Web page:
UK ‘discards own citizen who refused to spy on Muslims’

UK ‘discards own citizen who refused to spy on Muslims’

RT - A Somali-born Briton was stripped of his citizenship by the home secretary and probably taken in secret to the US for illegal detention and torture as reprisal for his refusal to become an MI5 informant, his family alleges.

­Mahdi Hashi grew up in the UK from the age of five and was a British citizen. This summer the 23-year-old went missing, and his family found out that the Home Office had stripped him of his passport for allegedly being involved in Islamic “extremist activities”.

His parents are distraught. They say that Madhi is an innocent victim of a British intelligence plot and that he was punished after he refused to work for MI5.

“All I can say is that Madhi is a Muslim in belief; he is a practicing Muslim. But being a practicing Muslim does not mean an Islamist. That’s all why he is being victimized,” says Mahdi’s dad Mohamed Hashi.

Back in 2009, Mahdi Hashi was a care worker in a north London community center. It was then that he and four of his Muslim colleagues say they were approached and harassed separately by British security agents. Hey claimed that MI5 threatened to label them “Islamic extremists” if they refused to become informants for British intelligence and spy on their Muslim community.

Mahdi refused. He complained to his MP Frank Dobson and the Investigatory Powers Tribunal, the body which oversees MI5. He also spoke to the media in a bid to protect himself.

Campaigners from the rights group CagePrisoners, raising awareness for Mahdi’s plight, said that the constant threats made by British intelligence made life so unbearable that he left the UK.

“They were trying to offer him a job saying that effectively ‘You’re an extremist, we know you are one. The only way out is for you to come and wok for us, to come and help us.’ These were the kind of tactics that were being used,” Asim Qureshi, research director at CagePrisoners, explained to RT.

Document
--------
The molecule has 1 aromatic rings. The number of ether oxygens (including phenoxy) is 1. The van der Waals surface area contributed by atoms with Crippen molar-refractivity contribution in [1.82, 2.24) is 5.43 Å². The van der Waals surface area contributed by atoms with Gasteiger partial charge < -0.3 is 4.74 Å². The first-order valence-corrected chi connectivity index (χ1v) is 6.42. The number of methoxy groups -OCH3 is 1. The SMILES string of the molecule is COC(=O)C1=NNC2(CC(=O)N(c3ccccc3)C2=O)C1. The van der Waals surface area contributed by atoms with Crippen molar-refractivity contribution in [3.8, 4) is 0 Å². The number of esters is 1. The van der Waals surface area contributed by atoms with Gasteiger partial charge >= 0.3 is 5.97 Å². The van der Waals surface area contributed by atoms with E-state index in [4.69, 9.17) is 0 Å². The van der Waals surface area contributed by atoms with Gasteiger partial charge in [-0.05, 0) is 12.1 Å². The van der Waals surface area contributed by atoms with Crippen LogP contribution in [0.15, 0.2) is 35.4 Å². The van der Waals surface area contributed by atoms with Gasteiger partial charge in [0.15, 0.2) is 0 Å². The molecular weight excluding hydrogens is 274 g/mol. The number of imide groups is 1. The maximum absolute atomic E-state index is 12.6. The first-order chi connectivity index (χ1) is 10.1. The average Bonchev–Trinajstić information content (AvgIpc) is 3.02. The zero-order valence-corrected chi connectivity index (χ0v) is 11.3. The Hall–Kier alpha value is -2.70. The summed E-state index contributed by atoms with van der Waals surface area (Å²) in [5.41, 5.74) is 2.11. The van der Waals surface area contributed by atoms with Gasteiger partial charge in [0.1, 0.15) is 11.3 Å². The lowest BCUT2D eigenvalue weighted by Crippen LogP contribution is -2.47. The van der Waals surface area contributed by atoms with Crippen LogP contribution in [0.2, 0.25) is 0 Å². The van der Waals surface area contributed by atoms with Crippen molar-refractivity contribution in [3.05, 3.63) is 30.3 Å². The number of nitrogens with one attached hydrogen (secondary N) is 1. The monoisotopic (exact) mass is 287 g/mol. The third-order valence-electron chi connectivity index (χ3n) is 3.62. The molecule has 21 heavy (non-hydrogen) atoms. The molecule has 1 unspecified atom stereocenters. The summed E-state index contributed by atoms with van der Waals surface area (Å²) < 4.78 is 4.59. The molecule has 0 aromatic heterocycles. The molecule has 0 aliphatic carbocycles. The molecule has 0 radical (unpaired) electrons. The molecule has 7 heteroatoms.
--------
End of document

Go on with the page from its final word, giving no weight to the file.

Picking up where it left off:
He added, “He is of Somali origin. This is a purely racist profiling policy of the British government, and particularly its security agencies.”

Mahdi had been living in Somalia’s capital Mogadishu for the past two years, taking care of his grandmother and raising a son of his own. This summer he mysteriously went missing. His family believes MI5 had their threat executed.

“My son is missing and I don’t know if he is dead or alive. We are very worried, the whole family,” says Kaltum Mohamud, Mahdi’s mother.

While Mahdi was out of Britain, Home Secretary Theresa May ordered his British citizenship revoked for the “public good”, using a little-known power she has. She may do so on security grounds to any individual with dual citizenship without a court order.

The UK government decided that Mahdi should be denied the privileges and protection of citizenship due to his “extremist activities”, a letter read.

The only information the Hashi family have now comes from a man who contacted their relatives in Somalia to say that he had been in prison with Mahdi in the African state of Djibouti.

“He told us that he had been fingerprinted and that DNA has been taken from him. The Americans, when they found out he was British citizen, contacted the British consulate and the British consulate said ‘we have already removed British citizenship from him’. And the Americans took him somewhere, somewhere we don’t know,” Mohamed Hashi told RT.

The family fears Mahdi is being held in custody at Camp Lemmonier in Djibouti. It is a notorious US anti-terrorist base, which is believed to be part of the American extraordinary rendition program. Under the program, terrorism suspects are unlawfully taken to third-party states, allegedly to be illegally detained and tortured.

The Hashi family wants answers to simple questions like what the allegations are against Mahdi, where he is located, or whether he is even alive. But when it comes to matters of intelligence they are faced with a wall of silence. Lawyers acting on behalf of the Hashi family have inquired the Home Office, and the response was most elusive:

“It has been the policy of successive governments neither to confirm nor deny speculation, allegations or assertion in respect of intelligence matters,” it read. “This policy is maintained, and accordingly the secretary of state can neither confirm nor deny the allegations made on behalf of your client.”

“Mahdi’s case is a classic case where profiling and ludicrous policies in this War on Terror have resulted with an innocent individual, a helpless young man, having his life ruined,” says rights activist Asim Qureshi.

Campaigners say that by stripping Mahdi Hashi of his passport the British government has effectively washed their hands of his case, leaving his family in desperate search for answers about their missing son.

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